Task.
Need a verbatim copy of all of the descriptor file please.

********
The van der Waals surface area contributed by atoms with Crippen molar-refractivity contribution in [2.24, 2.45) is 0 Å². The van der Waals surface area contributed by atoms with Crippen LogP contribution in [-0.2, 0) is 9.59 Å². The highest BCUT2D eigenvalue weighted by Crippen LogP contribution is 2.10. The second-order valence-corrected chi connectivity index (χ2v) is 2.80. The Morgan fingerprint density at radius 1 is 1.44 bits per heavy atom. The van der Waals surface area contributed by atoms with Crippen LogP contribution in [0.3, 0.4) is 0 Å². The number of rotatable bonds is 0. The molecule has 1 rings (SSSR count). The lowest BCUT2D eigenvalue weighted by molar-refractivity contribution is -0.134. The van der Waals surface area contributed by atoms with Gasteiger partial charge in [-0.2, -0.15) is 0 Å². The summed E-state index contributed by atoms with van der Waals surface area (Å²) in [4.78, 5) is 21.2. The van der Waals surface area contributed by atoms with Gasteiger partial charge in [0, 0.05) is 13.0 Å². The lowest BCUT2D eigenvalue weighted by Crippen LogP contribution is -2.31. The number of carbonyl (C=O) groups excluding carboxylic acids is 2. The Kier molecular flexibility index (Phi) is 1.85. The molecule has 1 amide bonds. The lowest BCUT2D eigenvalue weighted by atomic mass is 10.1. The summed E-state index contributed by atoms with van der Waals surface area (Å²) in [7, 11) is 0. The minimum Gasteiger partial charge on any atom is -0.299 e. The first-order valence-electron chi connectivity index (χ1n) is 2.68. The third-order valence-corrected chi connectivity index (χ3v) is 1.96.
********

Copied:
The van der Waals surface area contributed by atoms with Crippen molar-refractivity contribution in [2.24, 2.45) is 0 Å². The van der Waals surface area contributed by atoms with Crippen LogP contribution in [-0.2, 0) is 9.59 Å². The highest BCUT2D eigenvalue weighted by Crippen LogP contribution is 2.10. The second-order valence-corrected chi connectivity index (χ2v) is 2.80. The Morgan fingerprint density at radius 1 is 1.44 bits per heavy atom. The van der Waals surface area contributed by atoms with Crippen LogP contribution in [0.3, 0.4) is 0 Å². The number of rotatable bonds is 0. The molecule has 1 rings (SSSR count). The lowest BCUT2D eigenvalue weighted by molar-refractivity contribution is -0.134. The van der Waals surface area contributed by atoms with Gasteiger partial charge in [-0.2, -0.15) is 0 Å². The summed E-state index contributed by atoms with van der Waals surface area (Å²) in [4.78, 5) is 21.2. The van der Waals surface area contributed by atoms with Gasteiger partial charge in [0, 0.05) is 13.0 Å². The lowest BCUT2D eigenvalue weighted by Crippen LogP contribution is -2.31. The number of carbonyl (C=O) groups excluding carboxylic acids is 2. The Kier molecular flexibility index (Phi) is 1.85. The molecule has 1 amide bonds. The lowest BCUT2D eigenvalue weighted by atomic mass is 10.1. The summed E-state index contributed by atoms with van der Waals surface area (Å²) in [7, 11) is 0. The minimum Gasteiger partial charge on any atom is -0.299 e. The first-order valence-electron chi connectivity index (χ1n) is 2.68. The third-order valence-corrected chi connectivity index (χ3v) is 1.96.